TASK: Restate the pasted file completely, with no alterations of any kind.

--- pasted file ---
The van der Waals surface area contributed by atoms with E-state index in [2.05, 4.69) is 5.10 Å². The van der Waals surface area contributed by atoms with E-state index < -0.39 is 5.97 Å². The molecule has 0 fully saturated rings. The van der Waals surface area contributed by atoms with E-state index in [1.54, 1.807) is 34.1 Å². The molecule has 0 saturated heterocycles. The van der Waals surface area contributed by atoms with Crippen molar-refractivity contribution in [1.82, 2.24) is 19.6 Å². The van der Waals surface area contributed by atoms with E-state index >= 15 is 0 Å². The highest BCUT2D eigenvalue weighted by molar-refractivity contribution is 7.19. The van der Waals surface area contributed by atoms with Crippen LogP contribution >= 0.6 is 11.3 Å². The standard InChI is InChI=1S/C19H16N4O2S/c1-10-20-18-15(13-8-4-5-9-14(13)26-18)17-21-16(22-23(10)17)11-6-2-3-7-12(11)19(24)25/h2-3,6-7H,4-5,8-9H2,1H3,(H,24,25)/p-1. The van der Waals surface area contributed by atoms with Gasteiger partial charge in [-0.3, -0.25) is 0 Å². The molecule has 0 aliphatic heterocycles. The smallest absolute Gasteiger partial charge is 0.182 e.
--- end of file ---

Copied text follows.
The van der Waals surface area contributed by atoms with E-state index in [2.05, 4.69) is 5.10 Å². The van der Waals surface area contributed by atoms with E-state index < -0.39 is 5.97 Å². The molecule has 0 fully saturated rings. The van der Waals surface area contributed by atoms with E-state index in [1.54, 1.807) is 34.1 Å². The molecule has 0 saturated heterocycles. The van der Waals surface area contributed by atoms with Crippen molar-refractivity contribution in [1.82, 2.24) is 19.6 Å². The van der Waals surface area contributed by atoms with E-state index >= 15 is 0 Å². The highest BCUT2D eigenvalue weighted by molar-refractivity contribution is 7.19. The van der Waals surface area contributed by atoms with Crippen LogP contribution >= 0.6 is 11.3 Å². The standard InChI is InChI=1S/C19H16N4O2S/c1-10-20-18-15(13-8-4-5-9-14(13)26-18)17-21-16(22-23(10)17)11-6-2-3-7-12(11)19(24)25/h2-3,6-7H,4-5,8-9H2,1H3,(H,24,25)/p-1. The van der Waals surface area contributed by atoms with Gasteiger partial charge in [-0.3, -0.25) is 0 Å². The molecule has 0 aliphatic heterocycles. The smallest absolute Gasteiger partial charge is 0.182 e.